The Book of Mormon is ahead of the D&C mostly, and oth of them ahead of the Book of Moses. The Book of Abraham is way down my pile, below conference talks.

I like that the father in the story says he believes but to help him.with his unbelief, we have all been there.
DASH1730 "An Area Authority...[was] asked...who...would go to the Telestial kingdom. His answer: "murderers, adulterers and a lot of surprised Mormons!"'
1ST PRES 1978 "[LDS] believe...there is truth in many religions and philosophies...good and great religious leaders... have raised the spiritual, moral, and ethical awareness of their people. When we speak of The [LDS] as the only true church...it is...authorized to administer the ordinances...by Jesus Christ... we do not mean... it is the only teacher of truth."

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mom3
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Joined: 02 Apr 2011, 14:11

Re: Some Cognitive Dissonance Resolution

Post by mom3 » 22 Jul 2018, 15:20

Amy it is so fun to watch you grow. Your sincerity comes through in your words. I love this latest connection. The idea of a generous God who doesn't care about our darkness is an inspiring truth we rarely teach. I hope someday you can pass this along to others. We all need it.
"I stayed because it was God and Jesus Christ that I wanted to follow and be like, not individual human beings." Chieko Okazaki Dialogue interview

"I am coming to envision a new persona for the Church as humble followers of Jesus Christ....Joseph and his early followers came forth with lots of triumphalist rhetoric, but I think we need a new voice, one of humility, friendship and service. We should teach people to believe in God because it will soften their hearts and make them more willing to serve." - Richard Bushman

Roy
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Joined: 07 Oct 2010, 14:16
Location: Pacific Northwest

Re: Some Cognitive Dissonance Resolution

Post by Roy » 22 Jul 2018, 17:56

AmyJ wrote:
30 Mar 2018, 11:06
I guess what I am pulling from these scriptures is that the lessening of my cognitive dissonance (my faith issues) is dependent on my actions (I can choose what I do when I do it and why I do it to a certain extent), and is more of a "me" thing then a "God" action thing at this time. I can ask the seed of divinity inside me what I really want from life, and what I am really willing to contribute to that cause. I can make sure there is "room in the tent for me" by building a bigger tent (probably a faith narrative agnostic version) if I can't fit in the current tent (or find one) as it were.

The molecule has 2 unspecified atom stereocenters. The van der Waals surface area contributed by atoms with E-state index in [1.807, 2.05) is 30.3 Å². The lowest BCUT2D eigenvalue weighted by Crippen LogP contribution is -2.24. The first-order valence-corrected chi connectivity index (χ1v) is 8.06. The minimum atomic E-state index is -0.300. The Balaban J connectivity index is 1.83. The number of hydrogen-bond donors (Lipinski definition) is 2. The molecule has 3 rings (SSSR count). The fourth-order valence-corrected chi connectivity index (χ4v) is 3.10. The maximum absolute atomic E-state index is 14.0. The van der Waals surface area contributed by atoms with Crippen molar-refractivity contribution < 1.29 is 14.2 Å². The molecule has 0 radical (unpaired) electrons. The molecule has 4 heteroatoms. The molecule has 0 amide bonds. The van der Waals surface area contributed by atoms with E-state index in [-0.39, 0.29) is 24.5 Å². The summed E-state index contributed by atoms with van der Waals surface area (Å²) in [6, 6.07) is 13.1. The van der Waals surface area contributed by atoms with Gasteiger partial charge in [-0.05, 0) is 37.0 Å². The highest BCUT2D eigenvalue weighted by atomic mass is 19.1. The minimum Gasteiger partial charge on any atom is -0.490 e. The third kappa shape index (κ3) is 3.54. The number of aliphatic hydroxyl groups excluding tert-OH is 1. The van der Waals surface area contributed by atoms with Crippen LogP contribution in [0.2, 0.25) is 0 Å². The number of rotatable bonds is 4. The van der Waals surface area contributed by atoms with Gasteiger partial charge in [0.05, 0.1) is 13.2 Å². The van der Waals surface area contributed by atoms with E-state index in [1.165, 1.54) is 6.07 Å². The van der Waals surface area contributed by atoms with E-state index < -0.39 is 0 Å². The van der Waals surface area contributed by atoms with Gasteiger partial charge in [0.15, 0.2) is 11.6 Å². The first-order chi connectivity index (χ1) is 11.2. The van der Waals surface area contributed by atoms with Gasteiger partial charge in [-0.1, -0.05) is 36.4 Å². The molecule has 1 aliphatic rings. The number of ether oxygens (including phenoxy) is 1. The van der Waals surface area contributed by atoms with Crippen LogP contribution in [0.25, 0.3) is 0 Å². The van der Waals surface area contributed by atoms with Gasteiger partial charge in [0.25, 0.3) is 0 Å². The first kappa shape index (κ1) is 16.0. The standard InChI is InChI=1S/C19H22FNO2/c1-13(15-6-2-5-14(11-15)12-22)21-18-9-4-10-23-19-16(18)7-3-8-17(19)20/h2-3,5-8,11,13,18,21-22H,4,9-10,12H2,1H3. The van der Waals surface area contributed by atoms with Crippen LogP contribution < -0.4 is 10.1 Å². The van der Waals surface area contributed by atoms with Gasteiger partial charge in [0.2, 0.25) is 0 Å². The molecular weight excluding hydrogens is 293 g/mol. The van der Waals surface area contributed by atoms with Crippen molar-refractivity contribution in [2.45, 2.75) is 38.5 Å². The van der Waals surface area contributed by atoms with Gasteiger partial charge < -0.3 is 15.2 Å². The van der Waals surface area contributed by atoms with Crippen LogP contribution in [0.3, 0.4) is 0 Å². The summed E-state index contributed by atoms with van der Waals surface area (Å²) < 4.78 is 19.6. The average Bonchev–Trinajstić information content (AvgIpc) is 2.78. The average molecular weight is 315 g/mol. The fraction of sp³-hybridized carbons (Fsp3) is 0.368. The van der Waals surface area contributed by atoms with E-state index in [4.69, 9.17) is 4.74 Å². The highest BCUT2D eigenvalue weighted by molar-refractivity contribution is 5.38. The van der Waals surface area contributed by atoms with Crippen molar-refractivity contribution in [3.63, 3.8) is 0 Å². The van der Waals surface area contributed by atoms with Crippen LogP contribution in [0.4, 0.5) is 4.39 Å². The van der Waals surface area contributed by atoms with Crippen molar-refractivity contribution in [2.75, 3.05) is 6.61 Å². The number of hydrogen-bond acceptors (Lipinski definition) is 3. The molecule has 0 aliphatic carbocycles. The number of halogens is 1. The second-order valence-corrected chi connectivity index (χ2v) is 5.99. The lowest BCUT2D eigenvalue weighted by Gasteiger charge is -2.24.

That is good Drachma! I love your ponderings Amy!
"It is not so much the pain and suffering of life which crushes the individual as it is its meaninglessness and hopelessness." C. A. Elwood

“It is not the function of religion to answer all the questions about God’s moral government of the universe, but to give one courage, through faith, to go on in the face of questions he never finds the answer to in his present status.” TPC: Harold B. Lee 223

"I struggle now with establishing my faith that God may always be there, but may not always need to intervene" Heber13

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Heber13
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Re: Some Cognitive Dissonance Resolution

Post by Heber13 » 23 Jul 2018, 18:41

Another good exercise for the soul is to consider there is no god, and seeking his approval is to search for something that never will be found. If you suspend belief for a while, and help that unbelief grow, you may be able to work on loving yourself for who you are, regardless of anything outside yourself.

Then you can return to your belief with a stronger self to allow faith to grow.

God is within.
Luke: "Why didn't you tell me? You told me Vader betrayed and murdered my father."
Obi-Wan: "Your father... was seduced by the dark side of the Force. He ceased to be Anakin Skywalker and became Darth Vader. When that happened, the good man who was your father was destroyed. So what I told you was true... from a certain point of view."
Luke: "A certain point of view?"
Obi-Wan: "Luke, you're going to find that many of the truths we cling to...depend greatly on our point of view."